Single Wide Unit Manufactured Homes: What you Need to Know to Qualify
Single-wide unit manufactured homes are among the increasingly popular home options today. They feature floor plans with a single long section and come in different widths, room configurations, and lengths. These homes also have different floor plans to suit families of all sizes.
If you’re planning to buy a single-wide unit manufactured home, you need to consider your financing options. You may opt to buy the home with cash or sign up for a mortgage. Relying on federal-backed home programs to finance the property is also a good idea.
Fannie Mae and Freddie Mac programs can offer you a chance at homeownership. These programs invest in manufactured homes to expand the affordable housing units available. This guide goes deep into what each program offers regarding single-wide unit manufactured homes and their requirements.
Fannie Mae is committed to enabling Americans to access affordable housing by investing in manufactured housing (MH) loans. The program offers liquidity to the MH loans market to improve homeownership rates in the country.
Manufactured homes are undeniably a low-cost alternative to homes built from the ground up. Thanks to their attractive prices, you may find them convenient if you live in rural or high-cost areas. Fannie Mae buys eligible home loans borrowers take on manufactured homes via approved private lenders.
On the other hand, Freddie Mac seeks to expand homeownership to borrowers who consider getting manufactured homes. The program sets requirements for these homes to originate, underwrite and service home loans. You get to buy a home you can both maintain and afford in the long run.
Federally backed loans for single-wide units manufactured homes are available only through Freddie Mac and Fannie Mac programs. Under the Freddie Mac program, the housing unit must have been manufactured less than ten years before it was appraised. Fixed rates for both programs range from 15 to 30 years.
Both Fannie Mae and Freddie Mac require you to use the property as your primary residence to qualify for their assistance. They also prohibit cash-out transactions.
FNMA Programs – Single Wide only
According to Fannie Mae, a manufactured home is a housing unit of not less than 12 feet in width and 400 square feet in area. The home must have been constructed under the HUD Code for manufactured homes.
In this case, the property should lie on a permanent chassis and affixed to a permanent foundation system.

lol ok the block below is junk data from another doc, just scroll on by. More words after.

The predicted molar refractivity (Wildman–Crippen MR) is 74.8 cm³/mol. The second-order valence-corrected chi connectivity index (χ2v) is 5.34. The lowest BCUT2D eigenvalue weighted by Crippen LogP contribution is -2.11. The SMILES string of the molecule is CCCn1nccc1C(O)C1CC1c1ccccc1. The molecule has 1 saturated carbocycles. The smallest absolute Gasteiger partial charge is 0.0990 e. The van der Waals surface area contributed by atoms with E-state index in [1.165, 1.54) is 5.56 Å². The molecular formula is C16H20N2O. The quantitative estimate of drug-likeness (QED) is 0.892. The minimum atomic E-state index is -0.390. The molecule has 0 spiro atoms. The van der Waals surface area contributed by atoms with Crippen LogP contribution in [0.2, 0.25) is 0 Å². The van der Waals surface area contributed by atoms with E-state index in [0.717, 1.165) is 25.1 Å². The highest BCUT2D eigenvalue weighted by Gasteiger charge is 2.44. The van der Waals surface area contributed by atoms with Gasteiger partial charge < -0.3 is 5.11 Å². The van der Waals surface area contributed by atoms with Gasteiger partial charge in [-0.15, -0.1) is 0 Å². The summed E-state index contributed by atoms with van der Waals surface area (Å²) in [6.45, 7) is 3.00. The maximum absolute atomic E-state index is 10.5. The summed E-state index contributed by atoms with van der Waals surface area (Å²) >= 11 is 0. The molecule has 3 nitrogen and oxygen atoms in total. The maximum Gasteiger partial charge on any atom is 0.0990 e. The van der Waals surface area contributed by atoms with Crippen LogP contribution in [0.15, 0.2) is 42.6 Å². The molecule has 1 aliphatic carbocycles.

Check the Date Plate for the home you plan to buy to determine whether its date of manufacture complies with Fannie Mae’s requirements. It might be eligible if it was manufactured ten years or less as of the appraisal date.
Fannie Mae buys loans with manufactured homes as collateral, provided they meet various conditions. These conditions include:
- Fully amortizing fixed-rate mortgages
- First-lien mortgages only
- Fully amortizing ARMs (adjustable-rate mortgages) with 7 to 10-year initial fixed-rate periods
The home loan has to be secured by the single-wide manufactured home and the land it occupies. Fannie Mae also demands that the home and land be classified as real legal property under relevant state law.
Loan Purpose and Max LTV/CLTV
Fannie Mae set a purchase/limited cash-out to refinance 95 percent CLTV/LTV on qualifying home loans. The program’s MH Advantage doesn’t apply to home loans secured by single-wide manufactured homes.
Fannie Mae also requires a minimum of 2 comparable manufactured homes to be near the property. One of these comparable home must be an active listing or a sale with matching single-width configuration as the home financed by a loan. Special feature codes for the eligible single-width homes include SFC 235 and SFC 791.
All single-width homes need to be situated in a subdivided land that meets Fannie Mae’s requirements. It should also lie in a Planned Unit Development designation when it’s subject to a resale, qualifies as a community land trust, or is a new project. Data points are also needed if the home is situated in a PUD, co-op, or condo.
Loan Type, Term, and Pricing
Only home loans with fixed-rate mortgages and no ARM terms qualify for the Fanie Mae program. They must also have a loan term of 15 to 30 years. The Mortgage Insurance needed for loans of more than 80 percent LTV, and LPMI products must be available.
Under the Fannie Mae program, a 0.50 percent LLPA (Loan-Level Price Adjustments) applies. The program assesses LLPAs based on loan features and eligibility criteria like occupancy, loan purpose, and credit score. It requires various special feature codes to deliver loans with these features.
The program bases credit score requirements on the credit score set by the mortgage lender.
Underwriting and Appraisal Requirements
Enact is the only mortgage insurance company covering home loans for single-width manufactured homes: the coverage guarantees lower costs, competitive rates, and faster closing. You’ll also need less paperwork and assume homeownership on your terms with the coverage.